- Select appropriate sources to address a research problem
- Communicate research results in an essay with accepted scholarly apparatus
Readings and other required resources are available in Wattle.
Staff FeedbackStudents will be given feedback in the following forms in this course:
- Written comments
- Verbal comments
- Feedback to the whole class, to groups, to individuals, focus groups
Student FeedbackANU is committed to the demonstration of educational excellence and regularly seeks feedback from students. Students are encouraged to offer feedback directly to their Course Convener or through their College and Course representatives (if applicable). The feedback given in these surveys is anonymous and provides the Colleges, University Education Committee and Academic Board with opportunities to recognise excellent teaching, and opportunities for improvement. The Surveys and Evaluation website provides more information on student surveys at ANU and reports on the feedback provided on ANU courses.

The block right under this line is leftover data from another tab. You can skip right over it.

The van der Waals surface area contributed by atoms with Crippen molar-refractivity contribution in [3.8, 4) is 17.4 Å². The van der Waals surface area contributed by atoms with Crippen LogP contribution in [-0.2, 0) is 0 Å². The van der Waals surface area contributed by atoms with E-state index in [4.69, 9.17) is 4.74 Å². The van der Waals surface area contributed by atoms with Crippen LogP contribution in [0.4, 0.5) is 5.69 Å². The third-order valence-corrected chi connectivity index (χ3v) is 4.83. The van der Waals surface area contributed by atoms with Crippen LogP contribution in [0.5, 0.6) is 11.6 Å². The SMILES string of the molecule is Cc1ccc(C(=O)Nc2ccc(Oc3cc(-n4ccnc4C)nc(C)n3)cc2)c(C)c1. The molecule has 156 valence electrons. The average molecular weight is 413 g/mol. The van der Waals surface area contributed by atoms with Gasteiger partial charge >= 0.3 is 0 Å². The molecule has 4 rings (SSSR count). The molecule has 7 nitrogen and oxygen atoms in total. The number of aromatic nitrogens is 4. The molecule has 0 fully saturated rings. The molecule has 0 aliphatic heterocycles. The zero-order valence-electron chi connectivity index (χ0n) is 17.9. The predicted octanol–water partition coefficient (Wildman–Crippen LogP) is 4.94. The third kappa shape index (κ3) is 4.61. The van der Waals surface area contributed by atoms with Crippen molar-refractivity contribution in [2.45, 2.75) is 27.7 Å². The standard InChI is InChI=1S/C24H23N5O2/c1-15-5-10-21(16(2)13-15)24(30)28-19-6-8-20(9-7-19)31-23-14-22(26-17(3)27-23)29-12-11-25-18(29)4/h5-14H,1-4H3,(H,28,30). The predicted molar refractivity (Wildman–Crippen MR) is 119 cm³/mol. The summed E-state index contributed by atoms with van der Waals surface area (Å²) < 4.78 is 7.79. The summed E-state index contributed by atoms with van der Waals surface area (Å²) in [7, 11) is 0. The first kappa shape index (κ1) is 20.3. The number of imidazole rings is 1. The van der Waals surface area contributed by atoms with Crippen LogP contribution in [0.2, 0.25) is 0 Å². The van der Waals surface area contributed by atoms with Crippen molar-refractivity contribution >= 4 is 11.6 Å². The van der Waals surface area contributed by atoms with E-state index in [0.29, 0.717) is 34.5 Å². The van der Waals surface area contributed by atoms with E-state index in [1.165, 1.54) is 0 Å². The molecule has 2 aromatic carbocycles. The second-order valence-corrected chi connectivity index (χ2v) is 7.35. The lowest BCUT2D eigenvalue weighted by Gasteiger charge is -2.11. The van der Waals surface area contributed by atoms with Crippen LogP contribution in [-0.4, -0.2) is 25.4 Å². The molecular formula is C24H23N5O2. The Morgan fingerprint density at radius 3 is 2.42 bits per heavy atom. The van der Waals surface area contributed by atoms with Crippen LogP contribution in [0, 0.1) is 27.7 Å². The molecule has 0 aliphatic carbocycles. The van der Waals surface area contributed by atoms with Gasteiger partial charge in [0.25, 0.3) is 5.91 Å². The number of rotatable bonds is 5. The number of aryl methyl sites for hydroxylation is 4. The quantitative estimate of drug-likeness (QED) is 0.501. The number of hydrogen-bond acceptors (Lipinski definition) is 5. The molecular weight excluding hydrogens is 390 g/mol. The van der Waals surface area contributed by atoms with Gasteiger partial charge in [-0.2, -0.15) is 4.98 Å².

|Summary of Activities
|Course Introduction: aims, scope and central questions Pre-history: Indus Valley Civilization and Asian Connections
|Classes start in the first week of semester and both classes each week are in lecture-tutorial format. Participation marks are based on participation in all weeks of the semester.
|The Vedas and early Indian societies Current views of prehistory and early history in India and Pakistan
|Buddhism and Jainism and the beginnings of urbanisation The development of empires in India
|First term Critical Discussion (500 words, 10%): due: Thursday 12 August
|The epics and the spread of Brahminical traditions The Ramayana and the Mahabharata and ideas of India